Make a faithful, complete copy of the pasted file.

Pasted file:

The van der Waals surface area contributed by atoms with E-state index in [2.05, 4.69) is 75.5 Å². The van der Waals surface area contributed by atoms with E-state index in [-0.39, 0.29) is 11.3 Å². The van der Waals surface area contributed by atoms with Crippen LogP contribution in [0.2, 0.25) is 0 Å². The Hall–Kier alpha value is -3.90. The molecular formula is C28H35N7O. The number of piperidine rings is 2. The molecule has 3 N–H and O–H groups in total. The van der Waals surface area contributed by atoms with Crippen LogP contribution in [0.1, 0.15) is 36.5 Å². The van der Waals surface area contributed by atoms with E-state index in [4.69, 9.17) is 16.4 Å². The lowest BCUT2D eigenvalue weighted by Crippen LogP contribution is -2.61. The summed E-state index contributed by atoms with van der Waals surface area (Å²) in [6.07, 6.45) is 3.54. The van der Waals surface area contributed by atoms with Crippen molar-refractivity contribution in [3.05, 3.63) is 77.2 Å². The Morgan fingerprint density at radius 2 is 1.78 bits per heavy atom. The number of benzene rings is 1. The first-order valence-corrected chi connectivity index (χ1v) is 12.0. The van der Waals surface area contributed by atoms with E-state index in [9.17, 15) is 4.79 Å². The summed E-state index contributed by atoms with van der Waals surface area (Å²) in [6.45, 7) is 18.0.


The van der Waals surface area contributed by atoms with E-state index in [2.05, 4.69) is 75.5 Å². The van der Waals surface area contributed by atoms with E-state index in [-0.39, 0.29) is 11.3 Å². The van der Waals surface area contributed by atoms with Crippen LogP contribution in [0.2, 0.25) is 0 Å². The Hall–Kier alpha value is -3.90. The molecular formula is C28H35N7O. The number of piperidine rings is 2. The molecule has 3 N–H and O–H groups in total. The van der Waals surface area contributed by atoms with Crippen LogP contribution in [0.1, 0.15) is 36.5 Å². The van der Waals surface area contributed by atoms with E-state index in [4.69, 9.17) is 16.4 Å². The lowest BCUT2D eigenvalue weighted by Crippen LogP contribution is -2.61. The summed E-state index contributed by atoms with van der Waals surface area (Å²) in [6.07, 6.45) is 3.54. The van der Waals surface area contributed by atoms with Crippen molar-refractivity contribution in [3.05, 3.63) is 77.2 Å². The Morgan fingerprint density at radius 2 is 1.78 bits per heavy atom. The number of benzene rings is 1. The first-order valence-corrected chi connectivity index (χ1v) is 12.0. The van der Waals surface area contributed by atoms with E-state index in [9.17, 15) is 4.79 Å². The summed E-state index contributed by atoms with van der Waals surface area (Å²) in [6.45, 7) is 18.0.